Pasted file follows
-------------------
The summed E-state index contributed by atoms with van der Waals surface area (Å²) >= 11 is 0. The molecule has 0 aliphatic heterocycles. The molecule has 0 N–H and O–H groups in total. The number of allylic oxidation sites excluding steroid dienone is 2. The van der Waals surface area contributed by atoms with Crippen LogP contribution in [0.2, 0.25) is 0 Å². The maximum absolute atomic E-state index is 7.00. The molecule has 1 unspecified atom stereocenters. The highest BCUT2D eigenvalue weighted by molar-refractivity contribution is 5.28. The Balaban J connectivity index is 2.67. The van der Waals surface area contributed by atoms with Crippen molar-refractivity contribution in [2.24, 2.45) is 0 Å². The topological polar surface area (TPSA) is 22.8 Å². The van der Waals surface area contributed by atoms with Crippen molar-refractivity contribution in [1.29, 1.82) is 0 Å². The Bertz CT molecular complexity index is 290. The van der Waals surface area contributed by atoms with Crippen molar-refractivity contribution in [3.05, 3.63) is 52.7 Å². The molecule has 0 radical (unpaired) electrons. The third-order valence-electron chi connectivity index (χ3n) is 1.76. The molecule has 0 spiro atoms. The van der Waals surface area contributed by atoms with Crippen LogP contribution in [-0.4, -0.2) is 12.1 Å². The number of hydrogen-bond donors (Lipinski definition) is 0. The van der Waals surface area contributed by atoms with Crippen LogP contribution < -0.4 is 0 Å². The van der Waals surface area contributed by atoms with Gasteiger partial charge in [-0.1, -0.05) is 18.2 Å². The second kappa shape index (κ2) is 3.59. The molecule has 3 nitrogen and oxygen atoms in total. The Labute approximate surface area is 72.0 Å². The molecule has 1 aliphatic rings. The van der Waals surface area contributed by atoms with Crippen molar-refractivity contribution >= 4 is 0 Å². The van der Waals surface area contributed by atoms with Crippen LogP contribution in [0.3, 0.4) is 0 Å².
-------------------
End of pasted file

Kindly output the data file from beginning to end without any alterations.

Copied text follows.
The summed E-state index contributed by atoms with van der Waals surface area (Å²) >= 11 is 0. The molecule has 0 aliphatic heterocycles. The molecule has 0 N–H and O–H groups in total. The number of allylic oxidation sites excluding steroid dienone is 2. The van der Waals surface area contributed by atoms with Crippen LogP contribution in [0.2, 0.25) is 0 Å². The maximum absolute atomic E-state index is 7.00. The molecule has 1 unspecified atom stereocenters. The highest BCUT2D eigenvalue weighted by molar-refractivity contribution is 5.28. The Balaban J connectivity index is 2.67. The van der Waals surface area contributed by atoms with Crippen molar-refractivity contribution in [2.24, 2.45) is 0 Å². The topological polar surface area (TPSA) is 22.8 Å². The van der Waals surface area contributed by atoms with Crippen molar-refractivity contribution in [1.29, 1.82) is 0 Å². The Bertz CT molecular complexity index is 290. The van der Waals surface area contributed by atoms with Crippen molar-refractivity contribution in [3.05, 3.63) is 52.7 Å². The molecule has 0 radical (unpaired) electrons. The third-order valence-electron chi connectivity index (χ3n) is 1.76. The molecule has 0 spiro atoms. The van der Waals surface area contributed by atoms with Crippen LogP contribution in [-0.4, -0.2) is 12.1 Å². The number of hydrogen-bond donors (Lipinski definition) is 0. The van der Waals surface area contributed by atoms with Crippen LogP contribution < -0.4 is 0 Å². The van der Waals surface area contributed by atoms with Gasteiger partial charge in [-0.1, -0.05) is 18.2 Å². The second kappa shape index (κ2) is 3.59. The molecule has 3 nitrogen and oxygen atoms in total. The Labute approximate surface area is 72.0 Å². The molecule has 1 aliphatic rings. The van der Waals surface area contributed by atoms with Crippen molar-refractivity contribution >= 4 is 0 Å². The van der Waals surface area contributed by atoms with Crippen LogP contribution in [0.3, 0.4) is 0 Å².